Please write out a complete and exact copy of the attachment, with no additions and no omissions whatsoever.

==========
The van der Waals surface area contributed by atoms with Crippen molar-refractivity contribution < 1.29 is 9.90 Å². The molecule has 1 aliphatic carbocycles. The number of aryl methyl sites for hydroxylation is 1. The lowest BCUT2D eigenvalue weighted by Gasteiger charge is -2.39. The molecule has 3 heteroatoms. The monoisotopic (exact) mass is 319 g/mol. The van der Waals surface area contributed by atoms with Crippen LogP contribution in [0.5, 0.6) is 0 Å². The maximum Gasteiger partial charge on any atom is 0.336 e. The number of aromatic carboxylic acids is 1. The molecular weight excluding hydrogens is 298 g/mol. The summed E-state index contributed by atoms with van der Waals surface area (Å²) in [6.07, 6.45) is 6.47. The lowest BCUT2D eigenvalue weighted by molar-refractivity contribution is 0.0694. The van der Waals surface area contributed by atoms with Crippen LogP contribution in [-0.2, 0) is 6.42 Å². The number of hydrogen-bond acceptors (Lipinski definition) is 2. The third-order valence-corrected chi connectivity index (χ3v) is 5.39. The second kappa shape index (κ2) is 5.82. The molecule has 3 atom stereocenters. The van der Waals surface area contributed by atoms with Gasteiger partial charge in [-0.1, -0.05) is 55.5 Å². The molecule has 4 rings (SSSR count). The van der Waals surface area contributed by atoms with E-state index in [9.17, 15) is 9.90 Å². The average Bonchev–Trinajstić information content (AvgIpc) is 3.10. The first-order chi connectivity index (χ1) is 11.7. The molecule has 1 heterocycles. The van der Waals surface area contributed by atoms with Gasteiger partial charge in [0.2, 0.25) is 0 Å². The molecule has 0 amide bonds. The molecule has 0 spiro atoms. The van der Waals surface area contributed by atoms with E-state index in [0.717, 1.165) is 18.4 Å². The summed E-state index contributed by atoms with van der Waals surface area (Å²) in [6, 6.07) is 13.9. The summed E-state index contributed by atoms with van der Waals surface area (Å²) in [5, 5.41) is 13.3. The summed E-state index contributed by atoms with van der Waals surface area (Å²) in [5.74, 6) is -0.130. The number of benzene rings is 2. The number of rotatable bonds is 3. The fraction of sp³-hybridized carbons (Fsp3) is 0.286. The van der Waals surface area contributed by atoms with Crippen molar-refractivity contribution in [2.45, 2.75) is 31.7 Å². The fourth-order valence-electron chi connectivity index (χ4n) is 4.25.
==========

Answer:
The van der Waals surface area contributed by atoms with Crippen molar-refractivity contribution < 1.29 is 9.90 Å². The molecule has 1 aliphatic carbocycles. The number of aryl methyl sites for hydroxylation is 1. The lowest BCUT2D eigenvalue weighted by Gasteiger charge is -2.39. The molecule has 3 heteroatoms. The monoisotopic (exact) mass is 319 g/mol. The van der Waals surface area contributed by atoms with Crippen LogP contribution in [0.5, 0.6) is 0 Å². The maximum Gasteiger partial charge on any atom is 0.336 e. The number of aromatic carboxylic acids is 1. The molecular weight excluding hydrogens is 298 g/mol. The summed E-state index contributed by atoms with van der Waals surface area (Å²) in [6.07, 6.45) is 6.47. The lowest BCUT2D eigenvalue weighted by molar-refractivity contribution is 0.0694. The van der Waals surface area contributed by atoms with Crippen LogP contribution in [-0.2, 0) is 6.42 Å². The number of hydrogen-bond acceptors (Lipinski definition) is 2. The third-order valence-corrected chi connectivity index (χ3v) is 5.39. The second kappa shape index (κ2) is 5.82. The molecule has 3 atom stereocenters. The van der Waals surface area contributed by atoms with Gasteiger partial charge in [-0.1, -0.05) is 55.5 Å². The molecule has 4 rings (SSSR count). The van der Waals surface area contributed by atoms with E-state index in [9.17, 15) is 9.90 Å². The average Bonchev–Trinajstić information content (AvgIpc) is 3.10. The first-order chi connectivity index (χ1) is 11.7. The molecule has 1 heterocycles. The van der Waals surface area contributed by atoms with Gasteiger partial charge in [0.2, 0.25) is 0 Å². The molecule has 0 amide bonds. The molecule has 0 spiro atoms. The van der Waals surface area contributed by atoms with E-state index in [0.717, 1.165) is 18.4 Å². The summed E-state index contributed by atoms with van der Waals surface area (Å²) in [6, 6.07) is 13.9. The summed E-state index contributed by atoms with van der Waals surface area (Å²) in [5, 5.41) is 13.3. The summed E-state index contributed by atoms with van der Waals surface area (Å²) in [5.74, 6) is -0.130. The number of benzene rings is 2. The number of rotatable bonds is 3. The fraction of sp³-hybridized carbons (Fsp3) is 0.286. The van der Waals surface area contributed by atoms with Crippen molar-refractivity contribution in [2.45, 2.75) is 31.7 Å². The fourth-order valence-electron chi connectivity index (χ4n) is 4.25.